However, wood is a natural material, which absorbs food juices and odors. We've already given you 5 different 'cures' for problems you may have with your wooden cutting board such as stains, odor or bacteria.
But you can reduce the need for any of these cures if you actually prevent your wooden cutting board from absorbing odors and juices in the first place.
How to moisture-proof your board with oil
This is the ultimate treatment for your wooden cutting board. When you oil your wooden board regularly, you create a moisture-proof barrier.
You may find that you do not need to use vinegar, hydrogen peroxide, lemon juice, baking soda or salt to cure your board of stains, odor or bacteria, or you only need to use after heavy duty use in the kitchen.
Choose a good cutting board oil. It should be a mineral oil that is food-safe.
If you are oiling for the first time, aim to completely drench your cutting board with oil. Pour on a good amount of oil, and then rub it in using a paper towel.
You can use a clean dish towel instead, but make sure that this towel will now only be used for this purpose – do not use it for drying dishes or for any other use in the kitchen, as you'll find you'll leave an oily film wherever you go!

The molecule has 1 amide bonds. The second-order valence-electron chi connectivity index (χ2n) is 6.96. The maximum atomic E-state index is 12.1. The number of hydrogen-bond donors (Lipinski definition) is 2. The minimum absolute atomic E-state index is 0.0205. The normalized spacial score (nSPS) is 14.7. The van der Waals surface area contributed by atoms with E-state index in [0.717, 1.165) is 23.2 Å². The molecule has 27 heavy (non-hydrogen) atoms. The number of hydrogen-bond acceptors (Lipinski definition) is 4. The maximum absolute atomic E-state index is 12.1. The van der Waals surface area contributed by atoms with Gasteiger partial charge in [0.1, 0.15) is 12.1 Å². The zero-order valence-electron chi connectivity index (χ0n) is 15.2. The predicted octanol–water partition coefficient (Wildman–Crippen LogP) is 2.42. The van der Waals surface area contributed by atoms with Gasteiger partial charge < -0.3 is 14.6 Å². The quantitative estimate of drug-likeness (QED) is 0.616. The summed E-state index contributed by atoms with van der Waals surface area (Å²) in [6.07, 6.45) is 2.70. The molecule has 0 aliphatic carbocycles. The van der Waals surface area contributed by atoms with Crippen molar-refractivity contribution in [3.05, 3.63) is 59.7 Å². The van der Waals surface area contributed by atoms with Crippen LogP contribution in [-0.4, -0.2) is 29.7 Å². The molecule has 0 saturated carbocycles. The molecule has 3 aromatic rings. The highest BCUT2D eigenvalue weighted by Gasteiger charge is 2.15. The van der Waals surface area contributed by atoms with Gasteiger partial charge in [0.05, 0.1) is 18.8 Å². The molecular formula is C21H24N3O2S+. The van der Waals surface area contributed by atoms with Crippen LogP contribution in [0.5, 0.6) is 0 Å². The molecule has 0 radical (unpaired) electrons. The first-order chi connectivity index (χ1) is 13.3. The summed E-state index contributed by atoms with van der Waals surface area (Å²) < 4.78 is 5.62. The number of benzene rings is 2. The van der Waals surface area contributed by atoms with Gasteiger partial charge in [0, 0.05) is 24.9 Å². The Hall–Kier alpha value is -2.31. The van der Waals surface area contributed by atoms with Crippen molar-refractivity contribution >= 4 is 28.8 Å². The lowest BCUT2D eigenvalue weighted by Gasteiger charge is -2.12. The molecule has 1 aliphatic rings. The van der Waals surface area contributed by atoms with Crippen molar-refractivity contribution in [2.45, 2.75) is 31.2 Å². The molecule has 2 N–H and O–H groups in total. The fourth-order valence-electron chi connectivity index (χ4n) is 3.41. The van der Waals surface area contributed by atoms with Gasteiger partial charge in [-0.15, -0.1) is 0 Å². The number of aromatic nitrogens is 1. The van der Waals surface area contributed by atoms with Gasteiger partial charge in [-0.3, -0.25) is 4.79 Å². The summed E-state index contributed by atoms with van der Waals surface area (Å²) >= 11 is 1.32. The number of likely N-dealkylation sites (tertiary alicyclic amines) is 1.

Don't worry if you think you've added too much oil. It should look like you've overdone it. Leave your board for a few minutes and you'll find that most of the oil has been absorbed, which is exactly what you want!
Season your board with oil on both sides (try propping it up on its side so you can save time by doing both sides at once).
You may also want to repeat the process 2 or 3 times to make sure your board is fully saturated with oil, and there are no spots of 'dry' wood left.
After this initial seasoning with oil, you will only need to apply a single layer of oil to both sides and let it soak in overnight.
We recommend you do this once a month, if you are a heavy, daily cutting board user, or about 2-3 times a year if only using lightly.
If you're unsure of how often to season your board, just sprinkle some water on your cutting board and see what happens. If the water turns into beads, then it has enough oil in it as it is not allowing the water to be absorbed.
If the water starts spreading, then you know your board is 'thirsty' and absorbing the water. That's a good indication that your board needs to be seasoned with oil again.
You'll soon work out how often you should season your board. Keep this up, and you'll find that bacteria, odors and stains can't cling to your board, and your board stays like new!
How to remove knife scratches
First of all, don't worry too much about knife scratches. Wooden cutting boards have been proven to not harbor bacteria within scratches, unlike plastic or other synthetic boards. Also, the fact that you are getting scratches is a good thing, as it's proof the board is not dulling your knives (unlike glass or marble).
However, we understand that scratches can look unsightly. Just oiling your board alone will make the scratches look less deep.
But if you really want a wooden cutting board that is as smooth as the day you purchased it, before oiling, use sandpaper with 400 grit, and use a circular motion to buff out any scratches.
Now wipe away any shavings with a damp sponge, and then season your board with oil.
Get into a regular habit of seasoning your wooden cutting board with oil and, chances are, you'll never need to buy another cutting board ever again!